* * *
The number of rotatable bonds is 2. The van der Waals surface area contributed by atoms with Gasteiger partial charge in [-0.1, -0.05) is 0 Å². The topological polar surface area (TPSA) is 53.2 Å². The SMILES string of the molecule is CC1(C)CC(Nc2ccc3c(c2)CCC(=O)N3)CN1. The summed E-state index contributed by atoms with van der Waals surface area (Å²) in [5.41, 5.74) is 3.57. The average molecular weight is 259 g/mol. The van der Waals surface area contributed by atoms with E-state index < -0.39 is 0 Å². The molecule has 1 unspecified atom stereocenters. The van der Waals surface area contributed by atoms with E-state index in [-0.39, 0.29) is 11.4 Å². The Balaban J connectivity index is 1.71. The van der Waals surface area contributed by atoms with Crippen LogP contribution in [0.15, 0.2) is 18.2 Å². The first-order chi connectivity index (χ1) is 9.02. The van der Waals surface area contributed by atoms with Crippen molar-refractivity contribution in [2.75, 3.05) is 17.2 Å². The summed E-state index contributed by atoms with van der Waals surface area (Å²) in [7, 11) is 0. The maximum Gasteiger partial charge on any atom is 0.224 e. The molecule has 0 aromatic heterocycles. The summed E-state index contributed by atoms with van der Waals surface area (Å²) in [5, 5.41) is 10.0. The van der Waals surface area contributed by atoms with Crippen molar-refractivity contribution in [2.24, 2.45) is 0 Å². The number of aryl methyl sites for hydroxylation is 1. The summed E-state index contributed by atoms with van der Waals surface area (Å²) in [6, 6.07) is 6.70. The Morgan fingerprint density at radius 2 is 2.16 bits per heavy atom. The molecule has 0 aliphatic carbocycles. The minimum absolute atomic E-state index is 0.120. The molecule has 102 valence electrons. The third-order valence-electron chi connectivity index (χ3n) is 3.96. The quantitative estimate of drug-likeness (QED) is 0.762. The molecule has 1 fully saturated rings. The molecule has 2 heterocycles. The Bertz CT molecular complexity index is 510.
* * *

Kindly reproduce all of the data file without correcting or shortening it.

The number of rotatable bonds is 2. The van der Waals surface area contributed by atoms with Gasteiger partial charge in [-0.1, -0.05) is 0 Å². The topological polar surface area (TPSA) is 53.2 Å². The SMILES string of the molecule is CC1(C)CC(Nc2ccc3c(c2)CCC(=O)N3)CN1. The summed E-state index contributed by atoms with van der Waals surface area (Å²) in [5.41, 5.74) is 3.57. The average molecular weight is 259 g/mol. The van der Waals surface area contributed by atoms with E-state index < -0.39 is 0 Å². The molecule has 1 unspecified atom stereocenters. The van der Waals surface area contributed by atoms with E-state index in [-0.39, 0.29) is 11.4 Å². The Balaban J connectivity index is 1.71. The van der Waals surface area contributed by atoms with Crippen LogP contribution in [0.15, 0.2) is 18.2 Å². The first-order chi connectivity index (χ1) is 9.02. The van der Waals surface area contributed by atoms with Crippen molar-refractivity contribution in [2.75, 3.05) is 17.2 Å². The summed E-state index contributed by atoms with van der Waals surface area (Å²) in [7, 11) is 0. The maximum Gasteiger partial charge on any atom is 0.224 e. The molecule has 0 aromatic heterocycles. The summed E-state index contributed by atoms with van der Waals surface area (Å²) in [5, 5.41) is 10.0. The van der Waals surface area contributed by atoms with Crippen molar-refractivity contribution in [2.24, 2.45) is 0 Å². The number of aryl methyl sites for hydroxylation is 1. The summed E-state index contributed by atoms with van der Waals surface area (Å²) in [6, 6.07) is 6.70. The Morgan fingerprint density at radius 2 is 2.16 bits per heavy atom. The molecule has 0 aliphatic carbocycles. The minimum absolute atomic E-state index is 0.120. The molecule has 102 valence electrons. The third-order valence-electron chi connectivity index (χ3n) is 3.96. The quantitative estimate of drug-likeness (QED) is 0.762. The molecule has 1 fully saturated rings. The molecule has 2 heterocycles. The Bertz CT molecular complexity index is 510.